Damascus, arguably the world's oldest city, is bustling with chic new life as Ottoman-era homes are turned into boutique hotels and trendy restaurants jazz up their traditional Middle Eastern fare.
But the slow transformation of Old Damascus – a Unesco (UN Educational, Scientific and Cultural Organisation) world heritage site that has been inhabited for five thousand years – has also raised hackles with one activist calling it a "cancer".
In recent years some 200 hotels, restaurants, cafes and bars have mushroomed in the narrow alleyways and cobblestone streets of the ancient city.
European, American and Arab tourists, but also affluent and hip Syrians, are drawn to what many see as a magical place, steeped in history and Arabic tradition but also increasingly attentive to tourists' needs.
"It's like a fairy tale," said Regina, a teacher of French from Switzerland, as she reclined with a book in the sunlight-dappled courtyard of the Beit Al Mamlouka hotel, gentle birdsong and the soothing trickle of a fountain in the background. "This place is fantastic. It should be preserved for ever."
First built in the 16th century in the Christian quarter of Bab Tuma, or Saint Thomas's Gate, in the walls of the old city, the five-star Beit Al Mamlouka was the first of the old city's historic houses to be revamped.
Opened in 2005 after three years of restoration work, its eight bedrooms are named and decorated to reflect different periods in the region's history.
"People here are beginning to accept the idea of such hotels and they are becoming popular," said Rula Dudash of the hotel's management, who says most of its visitors are British.
Founded in the third millennium BC, Damascus was the centre of a flourishing craft industry in the Middle Ages, specialising in swords and lace.
According to Unesco, it is one of the oldest cities in the Middle East and is believed to be the oldest continually inhabited city in the world.
It boasts some 125 monuments including the eighth-century Great Mosque of the Umayyads.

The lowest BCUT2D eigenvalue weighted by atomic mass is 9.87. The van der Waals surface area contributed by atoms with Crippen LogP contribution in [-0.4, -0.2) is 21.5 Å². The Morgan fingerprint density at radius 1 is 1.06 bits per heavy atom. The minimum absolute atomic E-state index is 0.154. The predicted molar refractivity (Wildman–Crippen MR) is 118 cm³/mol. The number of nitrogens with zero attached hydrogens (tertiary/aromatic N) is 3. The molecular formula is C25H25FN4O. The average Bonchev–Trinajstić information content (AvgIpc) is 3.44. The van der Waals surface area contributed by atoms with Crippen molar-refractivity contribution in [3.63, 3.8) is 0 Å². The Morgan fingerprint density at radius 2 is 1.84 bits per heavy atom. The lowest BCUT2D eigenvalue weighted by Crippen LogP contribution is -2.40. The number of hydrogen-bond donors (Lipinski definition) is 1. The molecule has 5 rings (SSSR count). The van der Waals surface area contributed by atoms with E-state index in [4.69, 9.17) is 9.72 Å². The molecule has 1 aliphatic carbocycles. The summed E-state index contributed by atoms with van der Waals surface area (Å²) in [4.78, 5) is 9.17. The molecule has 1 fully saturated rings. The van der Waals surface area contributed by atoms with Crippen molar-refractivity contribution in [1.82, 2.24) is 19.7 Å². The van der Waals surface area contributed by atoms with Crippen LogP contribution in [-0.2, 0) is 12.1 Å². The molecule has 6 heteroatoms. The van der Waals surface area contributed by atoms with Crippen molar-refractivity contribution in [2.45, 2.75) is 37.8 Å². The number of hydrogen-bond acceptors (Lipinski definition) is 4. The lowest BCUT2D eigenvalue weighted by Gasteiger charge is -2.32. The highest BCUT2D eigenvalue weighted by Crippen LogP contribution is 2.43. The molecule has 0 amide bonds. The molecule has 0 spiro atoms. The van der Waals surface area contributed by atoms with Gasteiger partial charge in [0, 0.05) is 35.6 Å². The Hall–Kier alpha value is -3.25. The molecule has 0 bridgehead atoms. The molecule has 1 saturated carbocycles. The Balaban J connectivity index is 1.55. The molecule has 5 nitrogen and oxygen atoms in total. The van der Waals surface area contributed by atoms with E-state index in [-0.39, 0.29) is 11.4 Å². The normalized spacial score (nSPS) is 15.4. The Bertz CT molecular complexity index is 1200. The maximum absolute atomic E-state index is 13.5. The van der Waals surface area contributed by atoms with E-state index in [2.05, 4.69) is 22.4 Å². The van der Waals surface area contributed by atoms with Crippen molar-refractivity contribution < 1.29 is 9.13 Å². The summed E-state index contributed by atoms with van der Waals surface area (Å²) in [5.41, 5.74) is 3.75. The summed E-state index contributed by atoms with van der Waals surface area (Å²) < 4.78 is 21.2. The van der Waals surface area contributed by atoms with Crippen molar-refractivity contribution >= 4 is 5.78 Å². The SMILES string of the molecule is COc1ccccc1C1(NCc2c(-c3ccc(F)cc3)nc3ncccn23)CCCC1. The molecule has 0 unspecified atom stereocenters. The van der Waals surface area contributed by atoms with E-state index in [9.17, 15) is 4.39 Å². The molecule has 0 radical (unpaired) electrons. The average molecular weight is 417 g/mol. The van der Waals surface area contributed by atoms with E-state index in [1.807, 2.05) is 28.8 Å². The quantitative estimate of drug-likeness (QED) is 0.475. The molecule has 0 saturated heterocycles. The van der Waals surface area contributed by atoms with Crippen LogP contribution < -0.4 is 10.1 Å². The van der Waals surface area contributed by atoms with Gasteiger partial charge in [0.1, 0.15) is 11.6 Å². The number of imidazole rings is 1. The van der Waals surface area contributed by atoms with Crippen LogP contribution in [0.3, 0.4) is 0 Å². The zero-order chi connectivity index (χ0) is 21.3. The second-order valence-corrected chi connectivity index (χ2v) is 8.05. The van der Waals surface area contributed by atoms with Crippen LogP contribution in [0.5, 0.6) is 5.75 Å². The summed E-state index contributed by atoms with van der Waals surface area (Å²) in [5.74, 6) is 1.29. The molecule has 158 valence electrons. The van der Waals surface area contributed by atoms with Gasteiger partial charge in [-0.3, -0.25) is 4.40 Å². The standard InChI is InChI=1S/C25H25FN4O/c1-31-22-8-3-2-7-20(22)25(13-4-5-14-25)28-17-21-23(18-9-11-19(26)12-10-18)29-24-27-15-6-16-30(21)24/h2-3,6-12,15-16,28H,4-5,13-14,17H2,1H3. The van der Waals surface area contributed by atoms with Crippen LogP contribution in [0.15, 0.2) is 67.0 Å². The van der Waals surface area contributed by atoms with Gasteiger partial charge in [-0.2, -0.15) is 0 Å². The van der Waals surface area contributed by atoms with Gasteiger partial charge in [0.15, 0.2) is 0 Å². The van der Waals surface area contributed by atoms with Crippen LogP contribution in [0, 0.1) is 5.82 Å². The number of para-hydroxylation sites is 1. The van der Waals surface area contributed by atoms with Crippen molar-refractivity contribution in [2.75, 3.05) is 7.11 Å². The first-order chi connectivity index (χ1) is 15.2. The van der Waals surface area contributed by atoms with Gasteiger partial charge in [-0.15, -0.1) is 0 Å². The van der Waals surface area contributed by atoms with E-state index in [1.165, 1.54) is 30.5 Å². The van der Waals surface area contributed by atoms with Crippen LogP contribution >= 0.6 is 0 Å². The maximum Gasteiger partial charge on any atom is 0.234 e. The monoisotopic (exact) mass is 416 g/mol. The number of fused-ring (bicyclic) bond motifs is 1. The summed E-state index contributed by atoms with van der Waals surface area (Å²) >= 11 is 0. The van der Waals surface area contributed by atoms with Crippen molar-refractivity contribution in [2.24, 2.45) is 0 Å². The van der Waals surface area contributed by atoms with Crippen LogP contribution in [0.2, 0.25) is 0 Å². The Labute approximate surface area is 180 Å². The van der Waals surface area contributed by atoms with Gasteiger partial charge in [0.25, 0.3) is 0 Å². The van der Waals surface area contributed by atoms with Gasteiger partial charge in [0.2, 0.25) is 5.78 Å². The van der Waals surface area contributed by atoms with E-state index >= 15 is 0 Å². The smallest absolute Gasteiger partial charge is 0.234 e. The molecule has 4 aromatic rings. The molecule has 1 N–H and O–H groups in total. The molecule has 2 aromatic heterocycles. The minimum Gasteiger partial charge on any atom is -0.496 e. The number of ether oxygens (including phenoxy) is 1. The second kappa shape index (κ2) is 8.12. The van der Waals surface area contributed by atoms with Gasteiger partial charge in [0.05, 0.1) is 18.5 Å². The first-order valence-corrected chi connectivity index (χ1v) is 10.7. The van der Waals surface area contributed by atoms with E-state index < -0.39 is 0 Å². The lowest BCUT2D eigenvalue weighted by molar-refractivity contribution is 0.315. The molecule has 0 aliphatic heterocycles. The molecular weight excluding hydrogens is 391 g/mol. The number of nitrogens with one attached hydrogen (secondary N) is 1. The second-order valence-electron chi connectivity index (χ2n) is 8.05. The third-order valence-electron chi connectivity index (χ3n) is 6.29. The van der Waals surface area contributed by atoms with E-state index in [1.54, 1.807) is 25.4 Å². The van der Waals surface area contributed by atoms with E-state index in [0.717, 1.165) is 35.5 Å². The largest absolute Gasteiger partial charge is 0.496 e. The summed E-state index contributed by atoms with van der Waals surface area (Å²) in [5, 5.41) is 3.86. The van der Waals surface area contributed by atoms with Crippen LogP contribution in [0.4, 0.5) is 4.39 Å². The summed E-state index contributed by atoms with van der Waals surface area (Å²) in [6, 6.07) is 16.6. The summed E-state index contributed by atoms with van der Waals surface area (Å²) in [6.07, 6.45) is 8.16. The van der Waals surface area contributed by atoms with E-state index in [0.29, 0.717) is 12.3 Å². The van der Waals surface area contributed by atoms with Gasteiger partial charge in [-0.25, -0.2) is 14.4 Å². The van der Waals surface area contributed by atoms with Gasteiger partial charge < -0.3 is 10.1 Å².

Also in Bab Tuma, not far from the spectacular mosque, is a 400-year-old house that was once owned by Abdelrahman Shahbandar, a prominent nationalist during the French Mandate over Syria and Lebanon in the early 20th century.
It is now the Shahbandar Palace, another trendy hotel with restaurant.
"We renovated the entire hotel, which has 11 rooms including royal suites, without affecting its original shape or artefacts like mosaics which date back hundreds of years," operations manager Lina Al Yassini said.
"The competition is tough," she said, adding that such restoration projects costs millions of dollars.
"When I first saw the hotel and its rooms, I thought of the Arabian Nights folk tales," said Hala, a visitor from Jordan.
Today Syria is injecting a lot of effort into developing tourism. Investment in the sector came to $6.2 billion (Dh22.75bn) last year, against $86 million in 2004, according to the tourism ministry. But even as the government and investors tout development they say is vital for the Syrian economy, critics are crying foul.
"These projects have distorted the oldest city in the world. They are spreading like cancer – it's a crisis," said journalist and activist Waad Mhanna.
Mhanna runs a society called Heart of Damascus which seeks to protect the old city from badly-planned development.
"They have increased property prices in an unbelievable way. Residents have found themselves forced to sell up and leave the old city because they can't afford renovations," he charged.
Others are leaving the old city to escape the pollution and noise caused by the restaurants and hotels, he said. "It's very difficult now to fix all this mess, but the remaining parts of the old city should be protected and residents should be given loans to renovate their houses and stay there," Mhanna said.
According to independent estimates, the population in the 127-hectare old city has fallen by around 50 per cent in just over a decade, from about 60,000 people.
"The old city is losing its authenticity and identity in the absence of effective laws to regulate such businesses and protect our heritage," Mhanna charged. "There is no mechanism to treat waste water there, not to mention electricity and pollution problems."
He wants the Damascus authorities to protect the old city, but they are staunchly behind its development.